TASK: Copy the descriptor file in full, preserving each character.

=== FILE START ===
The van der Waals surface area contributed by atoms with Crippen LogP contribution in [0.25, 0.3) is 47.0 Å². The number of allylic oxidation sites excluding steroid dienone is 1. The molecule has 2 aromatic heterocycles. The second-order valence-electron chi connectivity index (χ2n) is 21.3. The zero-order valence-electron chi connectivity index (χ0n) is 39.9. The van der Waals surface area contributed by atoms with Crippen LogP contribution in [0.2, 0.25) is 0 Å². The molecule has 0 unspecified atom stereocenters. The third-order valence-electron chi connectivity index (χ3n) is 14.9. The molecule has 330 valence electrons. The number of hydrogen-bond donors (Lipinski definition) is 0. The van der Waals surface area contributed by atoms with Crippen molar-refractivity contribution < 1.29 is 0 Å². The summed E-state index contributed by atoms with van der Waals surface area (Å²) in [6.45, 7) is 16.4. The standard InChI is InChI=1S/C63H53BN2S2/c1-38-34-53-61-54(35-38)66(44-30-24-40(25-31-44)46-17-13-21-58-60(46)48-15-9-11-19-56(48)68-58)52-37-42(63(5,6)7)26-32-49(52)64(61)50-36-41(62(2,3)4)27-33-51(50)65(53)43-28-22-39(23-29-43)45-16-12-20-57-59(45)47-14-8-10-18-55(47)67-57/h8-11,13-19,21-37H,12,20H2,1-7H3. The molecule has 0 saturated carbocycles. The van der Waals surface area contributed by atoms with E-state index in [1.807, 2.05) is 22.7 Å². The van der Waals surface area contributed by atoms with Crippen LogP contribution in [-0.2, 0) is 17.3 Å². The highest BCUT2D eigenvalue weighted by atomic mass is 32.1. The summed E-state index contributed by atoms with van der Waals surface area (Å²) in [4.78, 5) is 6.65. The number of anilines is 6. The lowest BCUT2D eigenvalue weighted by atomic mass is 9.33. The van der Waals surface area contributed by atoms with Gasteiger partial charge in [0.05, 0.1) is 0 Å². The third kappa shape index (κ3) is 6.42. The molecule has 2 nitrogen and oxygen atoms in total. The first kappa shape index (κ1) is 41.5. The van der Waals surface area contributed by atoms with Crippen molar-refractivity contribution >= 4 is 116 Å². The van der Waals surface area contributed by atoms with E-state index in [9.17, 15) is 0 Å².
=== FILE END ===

The van der Waals surface area contributed by atoms with Crippen LogP contribution in [0.25, 0.3) is 47.0 Å². The number of allylic oxidation sites excluding steroid dienone is 1. The molecule has 2 aromatic heterocycles. The second-order valence-electron chi connectivity index (χ2n) is 21.3. The zero-order valence-electron chi connectivity index (χ0n) is 39.9. The van der Waals surface area contributed by atoms with Crippen LogP contribution in [0.2, 0.25) is 0 Å². The molecule has 0 unspecified atom stereocenters. The third-order valence-electron chi connectivity index (χ3n) is 14.9. The molecule has 330 valence electrons. The number of hydrogen-bond donors (Lipinski definition) is 0. The van der Waals surface area contributed by atoms with Crippen molar-refractivity contribution < 1.29 is 0 Å². The summed E-state index contributed by atoms with van der Waals surface area (Å²) in [6.45, 7) is 16.4. The standard InChI is InChI=1S/C63H53BN2S2/c1-38-34-53-61-54(35-38)66(44-30-24-40(25-31-44)46-17-13-21-58-60(46)48-15-9-11-19-56(48)68-58)52-37-42(63(5,6)7)26-32-49(52)64(61)50-36-41(62(2,3)4)27-33-51(50)65(53)43-28-22-39(23-29-43)45-16-12-20-57-59(45)47-14-8-10-18-55(47)67-57/h8-11,13-19,21-37H,12,20H2,1-7H3. The molecule has 0 saturated carbocycles. The van der Waals surface area contributed by atoms with E-state index in [1.807, 2.05) is 22.7 Å². The van der Waals surface area contributed by atoms with Crippen LogP contribution in [-0.2, 0) is 17.3 Å². The highest BCUT2D eigenvalue weighted by atomic mass is 32.1. The summed E-state index contributed by atoms with van der Waals surface area (Å²) in [4.78, 5) is 6.65. The number of anilines is 6. The lowest BCUT2D eigenvalue weighted by atomic mass is 9.33. The van der Waals surface area contributed by atoms with Gasteiger partial charge in [0.05, 0.1) is 0 Å². The third kappa shape index (κ3) is 6.42. The molecule has 2 nitrogen and oxygen atoms in total. The first kappa shape index (κ1) is 41.5. The van der Waals surface area contributed by atoms with Crippen molar-refractivity contribution >= 4 is 116 Å². The van der Waals surface area contributed by atoms with E-state index in [9.17, 15) is 0 Å².